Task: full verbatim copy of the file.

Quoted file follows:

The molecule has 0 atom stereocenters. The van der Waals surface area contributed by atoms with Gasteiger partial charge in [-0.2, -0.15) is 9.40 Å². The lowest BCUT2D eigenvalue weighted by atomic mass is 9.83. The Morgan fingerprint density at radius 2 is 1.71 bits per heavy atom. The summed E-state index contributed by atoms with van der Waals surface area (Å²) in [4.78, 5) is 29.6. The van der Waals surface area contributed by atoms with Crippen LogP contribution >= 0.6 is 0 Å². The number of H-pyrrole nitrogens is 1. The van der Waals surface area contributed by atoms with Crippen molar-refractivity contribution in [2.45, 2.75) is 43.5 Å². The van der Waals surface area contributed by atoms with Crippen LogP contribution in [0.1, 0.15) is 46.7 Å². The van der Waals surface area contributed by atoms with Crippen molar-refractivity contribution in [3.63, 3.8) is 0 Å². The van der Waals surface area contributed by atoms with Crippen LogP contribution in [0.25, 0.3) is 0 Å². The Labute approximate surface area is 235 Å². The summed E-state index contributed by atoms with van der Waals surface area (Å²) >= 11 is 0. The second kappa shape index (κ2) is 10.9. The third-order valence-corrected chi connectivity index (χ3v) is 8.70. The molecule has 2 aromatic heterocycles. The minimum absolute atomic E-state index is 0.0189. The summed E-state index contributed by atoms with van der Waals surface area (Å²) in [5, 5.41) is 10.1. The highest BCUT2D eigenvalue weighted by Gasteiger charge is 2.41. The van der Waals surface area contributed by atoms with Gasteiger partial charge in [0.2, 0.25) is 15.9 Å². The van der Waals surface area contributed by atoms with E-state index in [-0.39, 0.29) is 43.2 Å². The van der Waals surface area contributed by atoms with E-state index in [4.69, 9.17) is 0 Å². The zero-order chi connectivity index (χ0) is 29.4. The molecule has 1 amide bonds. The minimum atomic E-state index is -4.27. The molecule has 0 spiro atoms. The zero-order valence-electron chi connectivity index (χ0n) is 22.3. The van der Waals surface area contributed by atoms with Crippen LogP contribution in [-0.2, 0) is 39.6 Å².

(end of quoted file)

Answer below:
The molecule has 0 atom stereocenters. The van der Waals surface area contributed by atoms with Gasteiger partial charge in [-0.2, -0.15) is 9.40 Å². The lowest BCUT2D eigenvalue weighted by atomic mass is 9.83. The Morgan fingerprint density at radius 2 is 1.71 bits per heavy atom. The summed E-state index contributed by atoms with van der Waals surface area (Å²) in [4.78, 5) is 29.6. The van der Waals surface area contributed by atoms with Crippen LogP contribution >= 0.6 is 0 Å². The number of H-pyrrole nitrogens is 1. The van der Waals surface area contributed by atoms with Crippen molar-refractivity contribution in [2.45, 2.75) is 43.5 Å². The van der Waals surface area contributed by atoms with Crippen LogP contribution in [0.1, 0.15) is 46.7 Å². The van der Waals surface area contributed by atoms with Crippen molar-refractivity contribution in [3.63, 3.8) is 0 Å². The van der Waals surface area contributed by atoms with Crippen LogP contribution in [0.25, 0.3) is 0 Å². The Labute approximate surface area is 235 Å². The summed E-state index contributed by atoms with van der Waals surface area (Å²) >= 11 is 0. The second kappa shape index (κ2) is 10.9. The third-order valence-corrected chi connectivity index (χ3v) is 8.70. The molecule has 2 aromatic heterocycles. The minimum absolute atomic E-state index is 0.0189. The summed E-state index contributed by atoms with van der Waals surface area (Å²) in [5, 5.41) is 10.1. The highest BCUT2D eigenvalue weighted by Gasteiger charge is 2.41. The van der Waals surface area contributed by atoms with Gasteiger partial charge in [0.2, 0.25) is 15.9 Å². The van der Waals surface area contributed by atoms with E-state index in [-0.39, 0.29) is 43.2 Å². The van der Waals surface area contributed by atoms with E-state index in [4.69, 9.17) is 0 Å². The zero-order chi connectivity index (χ0) is 29.4. The molecule has 1 amide bonds. The minimum atomic E-state index is -4.27. The molecule has 0 spiro atoms. The zero-order valence-electron chi connectivity index (χ0n) is 22.3. The van der Waals surface area contributed by atoms with Crippen LogP contribution in [-0.2, 0) is 39.6 Å².